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On Monday, the National Sports Commission (NSC) entered into an agreement of sale for the land on Mandela Avenue vested in the NSC to Cevons Waste Management Inc.
There has been some controversy surrounding the land which Cevons Waste Management Inc. was instructed to vacate by March 31, 2021, by the Attorney General (AG) and Minister of Legal Affairs, Anil Nandlall, on the grounds that it is property of the NSC.
As directed by the Government, the agreement was entered into Monday afternoon in the boardroom of the Ministry of Culture, Youth and Sport. Present were Minister of Culture, Youth and Sport, Charles S. Ramson; Chief Executive Officer of Cevons Waste Management Inc., Morse Archer; Permanent Secretary, Melissa Tucker; Director of Sports, Steve Ninvalle and Commissioners of the NSC, Dellon Davidson, Philip Fernandes, Cristy Campbell, Cheteram Ramdial and Kashif Muhammed.
Approximately two years after it paid most of $100M for a plot of land at Area C, Tract B Le Repentir, Georgetown (Mandela Avenue) Cevons Waste Management Inc. was instructed to vacate the premises on the basis that the land was previously sold unlawfully by the Guyana Lands and Surveys Commission (GLSC). “We were taken by surprise,” Archer told the Village Voice News back in February 2021.
Cevons had already been constructing a state-of-the-art building on the property for over a year and finally moved into the building for only about two weeks, after which the AG’s letter was received.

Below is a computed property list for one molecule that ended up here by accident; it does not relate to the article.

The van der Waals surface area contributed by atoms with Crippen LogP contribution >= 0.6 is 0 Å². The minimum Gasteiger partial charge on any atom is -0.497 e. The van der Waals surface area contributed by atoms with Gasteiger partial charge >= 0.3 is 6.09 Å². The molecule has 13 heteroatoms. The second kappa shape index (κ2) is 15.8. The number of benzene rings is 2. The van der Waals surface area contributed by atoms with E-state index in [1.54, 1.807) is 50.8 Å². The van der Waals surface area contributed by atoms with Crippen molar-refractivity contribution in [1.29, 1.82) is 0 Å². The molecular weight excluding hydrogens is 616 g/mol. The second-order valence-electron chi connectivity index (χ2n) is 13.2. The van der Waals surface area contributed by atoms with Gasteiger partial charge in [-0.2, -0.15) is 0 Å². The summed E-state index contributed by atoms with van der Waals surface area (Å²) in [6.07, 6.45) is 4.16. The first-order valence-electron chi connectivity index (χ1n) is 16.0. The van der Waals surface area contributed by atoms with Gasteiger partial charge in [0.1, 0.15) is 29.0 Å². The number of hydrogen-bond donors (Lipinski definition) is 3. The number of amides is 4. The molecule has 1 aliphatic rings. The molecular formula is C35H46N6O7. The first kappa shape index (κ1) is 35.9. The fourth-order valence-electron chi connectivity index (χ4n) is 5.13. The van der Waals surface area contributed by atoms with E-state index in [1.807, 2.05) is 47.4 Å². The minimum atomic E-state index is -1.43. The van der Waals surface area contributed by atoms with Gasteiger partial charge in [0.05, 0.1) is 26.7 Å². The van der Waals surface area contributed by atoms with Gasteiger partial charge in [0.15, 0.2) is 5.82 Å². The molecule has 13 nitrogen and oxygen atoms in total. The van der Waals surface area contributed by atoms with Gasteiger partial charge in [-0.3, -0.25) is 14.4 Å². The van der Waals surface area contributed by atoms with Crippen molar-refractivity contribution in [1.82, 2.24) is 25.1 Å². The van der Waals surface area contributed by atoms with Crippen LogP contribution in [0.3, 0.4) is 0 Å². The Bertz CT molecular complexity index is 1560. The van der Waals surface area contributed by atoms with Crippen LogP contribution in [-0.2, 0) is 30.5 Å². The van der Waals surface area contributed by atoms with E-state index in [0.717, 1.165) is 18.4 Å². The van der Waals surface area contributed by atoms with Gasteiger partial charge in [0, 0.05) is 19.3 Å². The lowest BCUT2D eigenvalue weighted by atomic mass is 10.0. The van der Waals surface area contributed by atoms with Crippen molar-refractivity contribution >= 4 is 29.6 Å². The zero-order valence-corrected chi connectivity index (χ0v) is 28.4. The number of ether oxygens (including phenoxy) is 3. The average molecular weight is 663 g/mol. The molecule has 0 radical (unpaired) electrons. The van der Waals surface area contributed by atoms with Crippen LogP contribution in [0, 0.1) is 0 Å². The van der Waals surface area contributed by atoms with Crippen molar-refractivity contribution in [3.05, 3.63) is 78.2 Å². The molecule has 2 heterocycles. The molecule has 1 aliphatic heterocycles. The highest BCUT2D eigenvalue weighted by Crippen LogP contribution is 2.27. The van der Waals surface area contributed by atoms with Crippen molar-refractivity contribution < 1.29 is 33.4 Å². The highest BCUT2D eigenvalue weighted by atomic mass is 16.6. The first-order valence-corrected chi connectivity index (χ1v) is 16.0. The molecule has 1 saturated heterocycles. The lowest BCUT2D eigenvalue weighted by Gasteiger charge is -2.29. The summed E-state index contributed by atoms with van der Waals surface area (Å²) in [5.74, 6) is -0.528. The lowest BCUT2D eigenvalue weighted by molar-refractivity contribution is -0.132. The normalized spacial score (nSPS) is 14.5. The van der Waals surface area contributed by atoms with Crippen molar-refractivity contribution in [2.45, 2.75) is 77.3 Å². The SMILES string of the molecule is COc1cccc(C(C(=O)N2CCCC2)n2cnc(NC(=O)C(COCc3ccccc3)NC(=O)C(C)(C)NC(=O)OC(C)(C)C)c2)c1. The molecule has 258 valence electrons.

The lease granted to Cevons on December 18, 2018, was for a period of 50 years but on February 16, 2021, the Attorney General, said that it was of no effect and the land must be returned. He pointed out that GLSC had no legal authority to lease the said land to Cevons or anyone else as the power to sell State lands does not reside in the GLSC Commissioner but rather the President by virtue of Section 3 (1) of the State Lands Act, Chapter 62:01.
However, Archer told Village Voice News that there was nothing unlawful about the transaction he conducted with the GLSC. According to him, he followed all of the required legal procedures.
“We went through all of the application processes,” he said while noting that permission was granted at all three tiers – at the level of the Georgetown Mayor and City Council, the Central Housing and Planning Authority and the GLSC.
“We had a government valuation of $47M; they throw that out and we had to pay $100M instead. So it is not as though we were specially favoured, because the government valuation was $47M and we were made to pay $100M,” the CEO said.
The Attorney General, in the letter, said he had taken note of the fact that Cevons had paid “a substantial sum of money” for the property, however, such a payment is not catered for in the State Lands Act and Regulations.
Though the Attorney General gave him an ultimatum, back in February Archer hoped that good sense would prevail. He pointed out that though fairly young, Cevons has been contributing to the development of Guyana, and has in its employ over 200 persons.
Subsequently, in May 2021 at a press conference, Vice President Bharrat Jagdeo said that legal proceedings to repossess lands sold to Cevons would no longer be pursued and the Government will go instead after “the people who acted illegally”. It was noted that the Government had settled on the matter with Cevons.